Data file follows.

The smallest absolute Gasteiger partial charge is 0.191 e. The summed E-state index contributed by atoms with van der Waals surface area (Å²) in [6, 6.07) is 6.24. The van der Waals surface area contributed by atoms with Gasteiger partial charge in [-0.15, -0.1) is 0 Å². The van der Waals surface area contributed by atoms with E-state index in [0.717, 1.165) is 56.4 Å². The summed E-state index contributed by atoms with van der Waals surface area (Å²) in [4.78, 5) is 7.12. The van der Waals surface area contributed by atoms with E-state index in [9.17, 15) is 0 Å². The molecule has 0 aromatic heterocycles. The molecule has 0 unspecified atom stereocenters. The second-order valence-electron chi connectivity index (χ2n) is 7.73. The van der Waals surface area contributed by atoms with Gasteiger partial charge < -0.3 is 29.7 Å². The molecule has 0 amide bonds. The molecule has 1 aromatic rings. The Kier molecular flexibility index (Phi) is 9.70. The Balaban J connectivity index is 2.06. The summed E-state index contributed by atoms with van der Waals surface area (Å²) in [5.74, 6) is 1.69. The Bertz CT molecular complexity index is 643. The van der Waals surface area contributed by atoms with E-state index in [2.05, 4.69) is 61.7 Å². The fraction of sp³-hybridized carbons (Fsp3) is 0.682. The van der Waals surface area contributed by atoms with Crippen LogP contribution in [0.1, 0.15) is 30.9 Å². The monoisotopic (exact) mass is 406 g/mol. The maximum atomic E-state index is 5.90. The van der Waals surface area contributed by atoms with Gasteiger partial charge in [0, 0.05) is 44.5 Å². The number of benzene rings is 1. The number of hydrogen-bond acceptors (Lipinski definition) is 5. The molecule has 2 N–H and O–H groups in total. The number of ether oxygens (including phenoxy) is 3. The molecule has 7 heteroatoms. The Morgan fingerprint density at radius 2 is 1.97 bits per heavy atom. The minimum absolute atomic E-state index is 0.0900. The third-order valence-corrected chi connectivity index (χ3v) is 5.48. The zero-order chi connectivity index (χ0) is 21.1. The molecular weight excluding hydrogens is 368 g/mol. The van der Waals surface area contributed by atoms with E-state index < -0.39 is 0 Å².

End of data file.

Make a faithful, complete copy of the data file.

The smallest absolute Gasteiger partial charge is 0.191 e. The summed E-state index contributed by atoms with van der Waals surface area (Å²) in [6, 6.07) is 6.24. The van der Waals surface area contributed by atoms with Gasteiger partial charge in [-0.15, -0.1) is 0 Å². The van der Waals surface area contributed by atoms with E-state index in [0.717, 1.165) is 56.4 Å². The summed E-state index contributed by atoms with van der Waals surface area (Å²) in [4.78, 5) is 7.12. The van der Waals surface area contributed by atoms with E-state index in [9.17, 15) is 0 Å². The molecule has 0 aromatic heterocycles. The molecule has 0 unspecified atom stereocenters. The second-order valence-electron chi connectivity index (χ2n) is 7.73. The van der Waals surface area contributed by atoms with Gasteiger partial charge < -0.3 is 29.7 Å². The molecule has 0 amide bonds. The molecule has 1 aromatic rings. The Kier molecular flexibility index (Phi) is 9.70. The Balaban J connectivity index is 2.06. The summed E-state index contributed by atoms with van der Waals surface area (Å²) in [5.74, 6) is 1.69. The Bertz CT molecular complexity index is 643. The van der Waals surface area contributed by atoms with E-state index in [2.05, 4.69) is 61.7 Å². The fraction of sp³-hybridized carbons (Fsp3) is 0.682. The van der Waals surface area contributed by atoms with Crippen LogP contribution in [0.1, 0.15) is 30.9 Å². The monoisotopic (exact) mass is 406 g/mol. The maximum atomic E-state index is 5.90. The van der Waals surface area contributed by atoms with Gasteiger partial charge in [0, 0.05) is 44.5 Å². The number of benzene rings is 1. The number of hydrogen-bond acceptors (Lipinski definition) is 5. The molecule has 2 N–H and O–H groups in total. The number of ether oxygens (including phenoxy) is 3. The molecule has 7 heteroatoms. The Morgan fingerprint density at radius 2 is 1.97 bits per heavy atom. The minimum absolute atomic E-state index is 0.0900. The third-order valence-corrected chi connectivity index (χ3v) is 5.48. The zero-order chi connectivity index (χ0) is 21.1. The molecular weight excluding hydrogens is 368 g/mol. The van der Waals surface area contributed by atoms with E-state index < -0.39 is 0 Å².